If I were to advise visitors of the National Museum of Scotland’s exhibition, Rip It Up, it would be this. Don’t go on a stiflingly hot day with a hangover. Although housed in a dark space, there is a constant barrage of noise to cope with. Certainly it seems natural to have music in an exhibition about pop, but I found the twenty-second bursts of various songs punctuating the aural experience both musically frustrating and emotionally confusing. Of course, I could have listened to one of the exhibits through headphones but, you know: that hangover.
This event is largely a nostalgia-trip. Going by the small sample available to me I would guess the demographic of visitors are those experiencing an actual lifetime of music. Fifty years of pop is, nonetheless, a lot, even for those whose age dips below this timescale. My second piece of advice would be to leave plenty of time as there’s a lot to see and hear. Over forty exhibition cases, nearly a dozen listening-points, and half a dozen film presentations, ending with a large curved screen at the end of this dark maze showing ten minutes of clips of some of Scotland’s best. Again, only clips.
But to quote Iain Rankin from one of the videos, it is “very tough to do an exhibition on Scottish Music, because it’s a very broad church.” How true. We begin with the King of Skiffle, Lonnie Donegan, move onto dance-halls, the beat boom, then through rock bands, punk, folk, and techno, to present day. The Indie scene gets a look in, with the importance of record-shops and Festivals in promoting local artists, and ending with the SAY (Scottish Album of the Year) winner for 2018 ‘to be announced,’ it seems the story goes on. The question of whether ‘pop’ music is – unlike rock or serious or classical – short-lived and ephemeral seems put to rest. Perhaps.
There are two main focal points. One: that the influences of this music work both ways in terms of ‘local’ and ‘global.’ Elvis might only have touched down momentarily at Prestwick airport in 1960, but Scottish music soaked up all that this new art-form offered, then made it their own (as only Scots can) and put it back out into the world. Elsewhere in the museum, on floor six, ‘A Changing Nation’ there is the lyric sheet of ‘Letter to America’ in a section on the diaspora which, when it comes to Scotland’s music, is as far and wide-spread as its people.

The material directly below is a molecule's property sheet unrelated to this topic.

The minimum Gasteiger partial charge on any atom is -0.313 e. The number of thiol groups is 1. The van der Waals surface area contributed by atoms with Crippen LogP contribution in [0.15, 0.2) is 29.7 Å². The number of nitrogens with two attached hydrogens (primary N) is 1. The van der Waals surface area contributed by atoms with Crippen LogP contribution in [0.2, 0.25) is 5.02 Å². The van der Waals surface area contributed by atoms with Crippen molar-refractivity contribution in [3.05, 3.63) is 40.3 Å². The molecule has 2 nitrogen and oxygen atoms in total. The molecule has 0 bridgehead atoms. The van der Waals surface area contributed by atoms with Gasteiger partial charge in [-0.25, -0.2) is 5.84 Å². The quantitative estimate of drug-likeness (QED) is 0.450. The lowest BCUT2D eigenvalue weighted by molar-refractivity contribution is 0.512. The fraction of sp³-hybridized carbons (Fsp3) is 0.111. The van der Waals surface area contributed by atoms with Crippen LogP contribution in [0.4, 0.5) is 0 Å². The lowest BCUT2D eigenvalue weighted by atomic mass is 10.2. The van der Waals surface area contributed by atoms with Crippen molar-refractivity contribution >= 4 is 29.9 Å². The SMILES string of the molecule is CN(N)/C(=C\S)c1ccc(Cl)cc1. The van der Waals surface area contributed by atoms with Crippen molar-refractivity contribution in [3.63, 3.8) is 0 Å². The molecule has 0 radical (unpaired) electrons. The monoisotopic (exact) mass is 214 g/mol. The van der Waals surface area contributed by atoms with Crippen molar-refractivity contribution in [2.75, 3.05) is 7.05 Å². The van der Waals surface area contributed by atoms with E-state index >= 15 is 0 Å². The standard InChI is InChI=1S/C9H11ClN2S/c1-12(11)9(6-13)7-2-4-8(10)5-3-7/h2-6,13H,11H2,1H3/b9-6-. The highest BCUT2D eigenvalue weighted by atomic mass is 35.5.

The second focus, it seems, is asking what is Scottish pop? Is it about the accent (The Proclaimers daring to throw the R away?) or is it our “lyrical armoury” (says Fish,) the influence of folk (what Karine Polwart calls the ‘crossover’ of styles,) or even the land itself? Surely it’s all of these things, and much more besides, which is why I would recommend this event. It’s heartening and enlightening to consider how much brilliant and varied music has come out of our small country.
But I won’t lie: this is exhibition is largely geared towards the late middle-aged person’s reminiscence; a nostalgic look back at the good old days. So here’s my final piece of advice, about the entrance ticket. It’s only ten quid, and you can go in and out all day – which is great news if you’ve still got a hangover.
Don’t rip it up.
Photos courtesy of Neil Hanna
Rip It Up runs at the National Museum of Scotland until 25th Nov, 2018